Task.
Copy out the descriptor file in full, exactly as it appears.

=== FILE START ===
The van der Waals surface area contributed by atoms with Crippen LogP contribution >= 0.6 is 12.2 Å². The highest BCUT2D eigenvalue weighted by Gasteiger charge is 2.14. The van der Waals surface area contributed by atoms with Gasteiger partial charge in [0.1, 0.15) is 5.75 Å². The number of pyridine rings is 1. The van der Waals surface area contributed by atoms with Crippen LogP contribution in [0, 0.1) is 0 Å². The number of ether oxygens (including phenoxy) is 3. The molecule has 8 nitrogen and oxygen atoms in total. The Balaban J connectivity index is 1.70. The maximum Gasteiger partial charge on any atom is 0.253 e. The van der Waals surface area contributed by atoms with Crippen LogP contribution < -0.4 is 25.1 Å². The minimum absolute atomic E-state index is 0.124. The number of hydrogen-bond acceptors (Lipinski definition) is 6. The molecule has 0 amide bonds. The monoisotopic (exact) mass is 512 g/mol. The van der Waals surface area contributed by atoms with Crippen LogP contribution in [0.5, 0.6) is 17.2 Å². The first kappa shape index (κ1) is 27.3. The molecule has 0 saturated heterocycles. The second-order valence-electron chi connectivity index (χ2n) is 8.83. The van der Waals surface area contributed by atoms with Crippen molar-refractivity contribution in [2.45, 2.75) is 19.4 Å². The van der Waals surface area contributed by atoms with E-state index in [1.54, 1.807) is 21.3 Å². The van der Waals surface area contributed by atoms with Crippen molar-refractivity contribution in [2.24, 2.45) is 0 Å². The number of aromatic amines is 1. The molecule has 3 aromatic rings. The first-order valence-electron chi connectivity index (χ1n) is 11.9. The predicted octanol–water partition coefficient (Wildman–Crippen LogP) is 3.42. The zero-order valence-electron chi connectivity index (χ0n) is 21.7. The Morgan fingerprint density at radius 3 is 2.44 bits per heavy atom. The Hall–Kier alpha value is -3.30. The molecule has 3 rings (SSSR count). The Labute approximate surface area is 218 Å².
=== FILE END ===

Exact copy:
The van der Waals surface area contributed by atoms with Crippen LogP contribution >= 0.6 is 12.2 Å². The highest BCUT2D eigenvalue weighted by Gasteiger charge is 2.14. The van der Waals surface area contributed by atoms with Gasteiger partial charge in [0.1, 0.15) is 5.75 Å². The number of pyridine rings is 1. The van der Waals surface area contributed by atoms with Crippen LogP contribution in [0, 0.1) is 0 Å². The number of ether oxygens (including phenoxy) is 3. The molecule has 8 nitrogen and oxygen atoms in total. The Balaban J connectivity index is 1.70. The maximum Gasteiger partial charge on any atom is 0.253 e. The van der Waals surface area contributed by atoms with Crippen LogP contribution < -0.4 is 25.1 Å². The minimum absolute atomic E-state index is 0.124. The number of hydrogen-bond acceptors (Lipinski definition) is 6. The molecule has 0 amide bonds. The monoisotopic (exact) mass is 512 g/mol. The van der Waals surface area contributed by atoms with Crippen LogP contribution in [0.5, 0.6) is 17.2 Å². The first kappa shape index (κ1) is 27.3. The molecule has 0 saturated heterocycles. The second-order valence-electron chi connectivity index (χ2n) is 8.83. The van der Waals surface area contributed by atoms with Crippen molar-refractivity contribution in [2.45, 2.75) is 19.4 Å². The van der Waals surface area contributed by atoms with E-state index in [1.54, 1.807) is 21.3 Å². The van der Waals surface area contributed by atoms with Crippen molar-refractivity contribution in [2.24, 2.45) is 0 Å². The number of aromatic amines is 1. The molecule has 3 aromatic rings. The first-order valence-electron chi connectivity index (χ1n) is 11.9. The predicted octanol–water partition coefficient (Wildman–Crippen LogP) is 3.42. The zero-order valence-electron chi connectivity index (χ0n) is 21.7. The Morgan fingerprint density at radius 3 is 2.44 bits per heavy atom. The Hall–Kier alpha value is -3.30. The molecule has 3 rings (SSSR count). The Labute approximate surface area is 218 Å².